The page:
Friday, February 8, 2013

Gutting an elk shouldn’t be requirement for commission


The Idaho Department of Fish and Game is being leg-trapped by its masters in the Legislature and a vocal segment of its stakeholders.
    Its mission of managing and perpetuating fish and game in the state is slowly being shredded by the sclerotic attitude that the only people interested in wildlife —and that the only people who can or should manage fish and game in Idaho—are hunters, fishermen and trappers.
    Members of the Idaho Senate Resources Committee this week voted 5-4 against recommending confirmation of Joan Hurlock to a seat on the Idaho Fish and Game Commission. Hurlock is Gov. Butch Otter’s nominee for the post and had received a unanimous recommendation from an eight-member screening committee. She would be only the second woman ever appointed to the commission.
    The committee voted after hearing allegations that Hurlock wasn’t qualified for the commission because she had not purchased both hunting and fishing licenses every year of the 10 that she has lived in Idaho. Hurlock has fished all of her life and this fall took her son on an elk hunt. Her father was a California Fish and Game commissioner. She is a marksman, a lifetime member of the National Rifle Association, a former forensic chemist for the Bureau of Alcohol, Tobacco and Firearms and a former Capitol Hill police officer.
    So, this is what unqualified looks like?
    Opponents in a public hearing claimed that she just doesn’t understand the issues. On the contrary, Hurlock’s opponents don’t understand the issues, the primary one being the decline of dedicated funding for the Idaho Department of Fish and Game that comes from the sale of hunting and fishing licenses to sportsmen.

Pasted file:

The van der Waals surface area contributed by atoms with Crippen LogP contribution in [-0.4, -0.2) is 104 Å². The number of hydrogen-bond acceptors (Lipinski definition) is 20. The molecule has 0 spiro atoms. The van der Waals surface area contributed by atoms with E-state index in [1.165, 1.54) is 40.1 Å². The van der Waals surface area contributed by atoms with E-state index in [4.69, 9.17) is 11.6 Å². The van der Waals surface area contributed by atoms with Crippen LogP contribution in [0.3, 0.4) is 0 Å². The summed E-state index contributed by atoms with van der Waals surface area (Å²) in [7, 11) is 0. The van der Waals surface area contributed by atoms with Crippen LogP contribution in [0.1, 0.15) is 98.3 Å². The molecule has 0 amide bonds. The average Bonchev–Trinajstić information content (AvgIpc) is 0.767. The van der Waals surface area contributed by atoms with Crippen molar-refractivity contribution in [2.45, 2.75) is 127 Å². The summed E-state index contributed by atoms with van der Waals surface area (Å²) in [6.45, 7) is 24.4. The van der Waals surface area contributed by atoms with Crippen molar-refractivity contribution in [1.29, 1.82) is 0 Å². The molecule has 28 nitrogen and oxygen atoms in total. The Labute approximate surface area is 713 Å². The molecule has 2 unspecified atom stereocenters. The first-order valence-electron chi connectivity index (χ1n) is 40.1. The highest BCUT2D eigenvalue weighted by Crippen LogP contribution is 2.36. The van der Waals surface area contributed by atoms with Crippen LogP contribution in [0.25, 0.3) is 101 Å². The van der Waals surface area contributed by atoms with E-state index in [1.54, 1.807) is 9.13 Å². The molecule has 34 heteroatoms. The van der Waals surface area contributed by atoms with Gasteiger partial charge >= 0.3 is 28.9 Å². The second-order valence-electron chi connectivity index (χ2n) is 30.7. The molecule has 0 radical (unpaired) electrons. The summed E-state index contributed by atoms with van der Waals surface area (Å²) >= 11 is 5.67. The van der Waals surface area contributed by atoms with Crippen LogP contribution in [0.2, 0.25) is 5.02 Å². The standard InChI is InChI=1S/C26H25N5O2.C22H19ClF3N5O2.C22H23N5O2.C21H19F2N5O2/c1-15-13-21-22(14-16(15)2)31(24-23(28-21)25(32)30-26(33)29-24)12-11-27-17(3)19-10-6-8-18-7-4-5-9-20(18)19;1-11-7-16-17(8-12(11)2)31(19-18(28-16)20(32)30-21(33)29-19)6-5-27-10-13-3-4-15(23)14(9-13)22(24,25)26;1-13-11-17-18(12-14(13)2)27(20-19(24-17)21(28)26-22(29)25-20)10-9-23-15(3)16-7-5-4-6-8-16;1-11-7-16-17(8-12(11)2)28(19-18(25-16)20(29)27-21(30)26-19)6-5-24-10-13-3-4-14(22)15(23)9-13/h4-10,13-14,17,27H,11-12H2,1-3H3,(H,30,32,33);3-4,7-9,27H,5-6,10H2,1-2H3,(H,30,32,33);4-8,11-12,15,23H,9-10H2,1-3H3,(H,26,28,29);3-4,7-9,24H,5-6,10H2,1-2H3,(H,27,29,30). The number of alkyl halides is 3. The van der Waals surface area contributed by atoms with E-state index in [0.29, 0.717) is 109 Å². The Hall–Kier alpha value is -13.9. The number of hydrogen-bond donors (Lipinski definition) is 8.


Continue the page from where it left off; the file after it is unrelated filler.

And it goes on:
The decline is partially attributable to the fact that as Idaho has become more urban and as electronic diversions have become popular, fewer young people are hunting. Older generations of hunters have dropped the sport or died. Though sales of fishing licenses are increasing, they are not enough make up the funding loss.
    Just 11 percent of Idaho’s population today purchases hunting licenses. An interesting twist in this is that 22 percent of the department’s revenue comes from the sale of hunting licenses to nonresidents who pay a premium for the privilege.
    Fish and Game commissioners walk a tightrope between politics and wildlife science. They constantly are forced to balance the “common wisdom” against the science in managing wildlife. What they do is complex.
    When it comes to the Fish and Game Commission, having commissioners with experience in economics, wildlife biology, chemistry, law, politics, business and marketing exceeds the importance of the experience of gutting an elk with one’s own hands.




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